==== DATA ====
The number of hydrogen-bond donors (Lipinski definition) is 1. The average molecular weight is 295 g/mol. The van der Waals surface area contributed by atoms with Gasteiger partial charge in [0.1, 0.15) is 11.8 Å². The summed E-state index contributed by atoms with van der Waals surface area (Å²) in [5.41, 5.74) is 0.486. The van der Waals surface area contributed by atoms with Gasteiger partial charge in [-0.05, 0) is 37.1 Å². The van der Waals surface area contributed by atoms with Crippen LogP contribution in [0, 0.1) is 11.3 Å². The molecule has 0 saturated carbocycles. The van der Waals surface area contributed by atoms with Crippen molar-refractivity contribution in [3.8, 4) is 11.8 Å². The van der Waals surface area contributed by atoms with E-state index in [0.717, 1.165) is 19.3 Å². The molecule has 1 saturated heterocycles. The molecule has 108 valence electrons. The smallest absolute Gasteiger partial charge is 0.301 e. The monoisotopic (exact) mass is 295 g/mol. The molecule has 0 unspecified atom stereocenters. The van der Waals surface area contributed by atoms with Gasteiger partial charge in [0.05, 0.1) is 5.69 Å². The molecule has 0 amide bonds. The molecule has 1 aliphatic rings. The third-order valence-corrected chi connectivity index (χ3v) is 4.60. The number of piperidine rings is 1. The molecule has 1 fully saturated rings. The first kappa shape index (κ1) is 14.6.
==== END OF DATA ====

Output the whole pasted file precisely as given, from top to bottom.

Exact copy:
The number of hydrogen-bond donors (Lipinski definition) is 1. The average molecular weight is 295 g/mol. The van der Waals surface area contributed by atoms with Gasteiger partial charge in [0.1, 0.15) is 11.8 Å². The summed E-state index contributed by atoms with van der Waals surface area (Å²) in [5.41, 5.74) is 0.486. The van der Waals surface area contributed by atoms with Gasteiger partial charge in [-0.05, 0) is 37.1 Å². The van der Waals surface area contributed by atoms with Crippen LogP contribution in [0, 0.1) is 11.3 Å². The molecule has 0 saturated carbocycles. The van der Waals surface area contributed by atoms with Crippen molar-refractivity contribution in [3.8, 4) is 11.8 Å². The van der Waals surface area contributed by atoms with E-state index in [0.717, 1.165) is 19.3 Å². The molecule has 1 saturated heterocycles. The molecule has 108 valence electrons. The smallest absolute Gasteiger partial charge is 0.301 e. The monoisotopic (exact) mass is 295 g/mol. The molecule has 0 unspecified atom stereocenters. The van der Waals surface area contributed by atoms with Gasteiger partial charge in [0.05, 0.1) is 5.69 Å². The molecule has 0 amide bonds. The molecule has 1 aliphatic rings. The third-order valence-corrected chi connectivity index (χ3v) is 4.60. The number of piperidine rings is 1. The molecule has 1 fully saturated rings. The first kappa shape index (κ1) is 14.6.